Illustration: Christina Zhang

Friday, 10 February 2012: The stadium is electric. It’s a chilly night, and thousands are huddled together in Madison Square Garden, waiting for what’s to be the most noteworthy game of the season. The crowd is roaring, and fans are here from across the nation to see the most anticipated match of the year: Jeremy Lin vs. Kobe Bryant.


Tonight, Jeremy Lin drops a career-high 38 points against the Los Angeles Lakers. He breaks down their defense, driving again and again to the basket. Within hours, all of America will know his name, as well as the phenomenon that is “Linsanity”. “The yellow Mamba”, they call him. “Winsanity”, read the posters. The game finishes with 38 points and 7 assists for Lin, along with a shooting percentage of more than 57% [1]. But to millions of fans across the world, the statistics of the game are so much more than just numbers: Lin’s win is a symbol of hope, his story the inspiration of Chinese-Americans and underdogs everywhere.


Seven years later, “Linsanity” is merely a word thrown around as a joke by misanthropists who no longer seem to remember the value his story once held. Lin gets played slightly more than half the minutes he used to, falling short of only 11 points per game on average [2]. But we often forget why we once glorified this seemingly sub-par player.


Lin wasn’t supposed to get drafted into the National Basketball Association (NBA). In high school, he single-handedly carried his school team to state victory against national champions, yet remained undrafted by Tier 1 leagues. He didn’t get scholarships. He was kicked off of two NBA teams. He wasn’t supposed to score 38 points against Kobe Bryant; he wasn’t supposed to get played at all. Yet with all these odds stacked against him in the seemingly impossible chess game, Lin managed to gain piece after piece of our faith.


Despite the countless cynics and the pessimistic player reviews, I know the height of Lin’s career hasn’t passed yet: Just a few months ago, Jeremy Lin put up 20 points in thirty-five minutes against the Toronto Raptors, carrying the Hawks to a close win of 101-104. With Lin’s fireball energy on court, the lowly Hawks persevered and kept a close lead up until the remaining five minutes. On another occasion Lin put up 12 points in twenty-two minutes, ending the losing streak for his team again just as he had done seven years ago for the Knicks [3]. Most impressively, he popped back with 23 points in twenty-three minutes, making headlines once again [4].


Almost exactly seven years later his debut in 2012, Jeremy Lin’s back in the spotlight on 13 February 2019. Hours before the tip-off against the Washington Wizards, Lin’s flight has just landed in Toronto. From being an undrafted player, to Linsanity, and back to getting traded to five teams in five years, Lin has seemingly gone “full circle.” Millions of Torontonian fans are excited for this new start. On this new veteran team, Lin is still learning the ropes. He’s still meeting the players, familiarizing himself with new plays, and getting to know the team’s culture. Still, through all the pandemonium that comes with changing teams mid-season, Lin doesn’t look a single bit disoriented as he rounds up 8 points, 5 assists and 5 rebounds against the Wizards [5]. For a first game played after only hours of practice with a completely new team in a completely new city, even critics can’t argue his performance was substandard. It seems Lin’s enjoying his time in the Six, too: “Every time I come to Toronto, it’s always felt like a home game … It doesn’t matter what team I’ve played for,” he told the media [6].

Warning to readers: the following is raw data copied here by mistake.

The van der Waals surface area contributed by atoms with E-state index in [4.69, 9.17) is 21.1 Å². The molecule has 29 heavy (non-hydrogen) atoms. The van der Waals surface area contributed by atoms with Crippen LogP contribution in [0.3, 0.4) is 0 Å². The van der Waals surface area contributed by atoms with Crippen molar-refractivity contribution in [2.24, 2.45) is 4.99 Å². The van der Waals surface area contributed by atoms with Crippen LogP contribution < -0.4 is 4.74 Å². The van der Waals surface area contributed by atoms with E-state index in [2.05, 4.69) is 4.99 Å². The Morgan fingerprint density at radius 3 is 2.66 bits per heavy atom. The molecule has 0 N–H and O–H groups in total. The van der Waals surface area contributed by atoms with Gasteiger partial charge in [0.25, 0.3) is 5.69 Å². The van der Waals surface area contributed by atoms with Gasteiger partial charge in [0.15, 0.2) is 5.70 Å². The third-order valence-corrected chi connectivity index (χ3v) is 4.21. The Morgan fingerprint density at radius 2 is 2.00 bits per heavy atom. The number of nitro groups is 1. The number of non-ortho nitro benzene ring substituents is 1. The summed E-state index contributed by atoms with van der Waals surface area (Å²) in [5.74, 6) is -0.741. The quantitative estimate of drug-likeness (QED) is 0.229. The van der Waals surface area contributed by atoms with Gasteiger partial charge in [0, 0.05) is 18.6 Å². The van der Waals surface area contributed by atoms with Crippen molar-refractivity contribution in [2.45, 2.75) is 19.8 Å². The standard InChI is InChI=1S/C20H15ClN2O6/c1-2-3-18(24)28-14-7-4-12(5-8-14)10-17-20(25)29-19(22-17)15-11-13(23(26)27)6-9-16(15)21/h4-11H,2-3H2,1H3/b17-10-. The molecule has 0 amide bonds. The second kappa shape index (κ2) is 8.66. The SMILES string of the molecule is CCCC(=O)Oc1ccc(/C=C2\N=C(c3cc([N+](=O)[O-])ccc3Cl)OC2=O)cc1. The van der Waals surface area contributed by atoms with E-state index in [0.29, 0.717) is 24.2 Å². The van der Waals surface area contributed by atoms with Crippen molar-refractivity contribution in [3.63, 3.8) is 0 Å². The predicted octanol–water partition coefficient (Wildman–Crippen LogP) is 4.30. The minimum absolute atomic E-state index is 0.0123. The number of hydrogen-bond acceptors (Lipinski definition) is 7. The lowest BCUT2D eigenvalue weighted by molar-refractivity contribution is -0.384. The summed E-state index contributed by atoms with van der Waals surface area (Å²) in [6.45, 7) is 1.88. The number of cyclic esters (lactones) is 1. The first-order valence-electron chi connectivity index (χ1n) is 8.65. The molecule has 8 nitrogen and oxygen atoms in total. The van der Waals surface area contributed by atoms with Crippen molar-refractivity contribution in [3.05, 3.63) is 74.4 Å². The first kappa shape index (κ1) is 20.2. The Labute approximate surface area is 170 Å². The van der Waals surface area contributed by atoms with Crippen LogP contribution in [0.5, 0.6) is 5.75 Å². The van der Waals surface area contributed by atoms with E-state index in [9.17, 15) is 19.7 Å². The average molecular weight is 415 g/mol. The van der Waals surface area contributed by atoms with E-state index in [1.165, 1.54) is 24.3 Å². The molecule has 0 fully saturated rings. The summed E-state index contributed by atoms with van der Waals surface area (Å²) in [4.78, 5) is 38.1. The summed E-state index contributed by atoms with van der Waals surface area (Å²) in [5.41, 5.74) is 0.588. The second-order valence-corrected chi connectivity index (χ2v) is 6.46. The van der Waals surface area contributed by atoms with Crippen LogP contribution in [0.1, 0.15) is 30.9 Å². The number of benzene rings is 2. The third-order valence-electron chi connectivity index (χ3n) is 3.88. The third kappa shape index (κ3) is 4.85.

Lin feels home, because, in a sense, he is home. Here in Toronto, Jeremy Lin’s playing for a city with one of the largest Asian fan bases in North America. Toronto fans are unlike any others, and we should give ourselves credit for that: we wait patiently in lines that stretch for hours, teeth shivering in the cold winters, and cramped together in the summer heat, all just for a chance to catch a glimpse of him outside of our television screens. Asians cheer for Lin regardless of the team, city, or court, because they want him as a person to succeed. For them, Lin’s identity as an Asian-American is representative of their culture, pride, and sacrifices made for future generations. To younger audiences, his underdog story empowers their ambition, proof that the underdogs can truly rise to the top. The impacts his story has on millions of Chinese-Americans and Canadians cannot be overstated.


Perhaps because he lacks the hard statistics to fill his résumé, it seems skeptics will always remain in doubt of whether the meaning behind Lin’s allegorical journey still holds true value. But this season, Lin has a chance at a comeback on the scoreboard, too. With Fred VanVleet temporarily off the court due to a thumb injury, Lin is willing and more than able to fill his shoes. His arrival in Toronto couldn’t have been at a better time, as he proves an invaluable alternate for Lowry. And with Lowry’s infamous inconsistencies during playoff season, perhaps even Lowry needs to watch his back.

Here’s to a Linsane 2.019.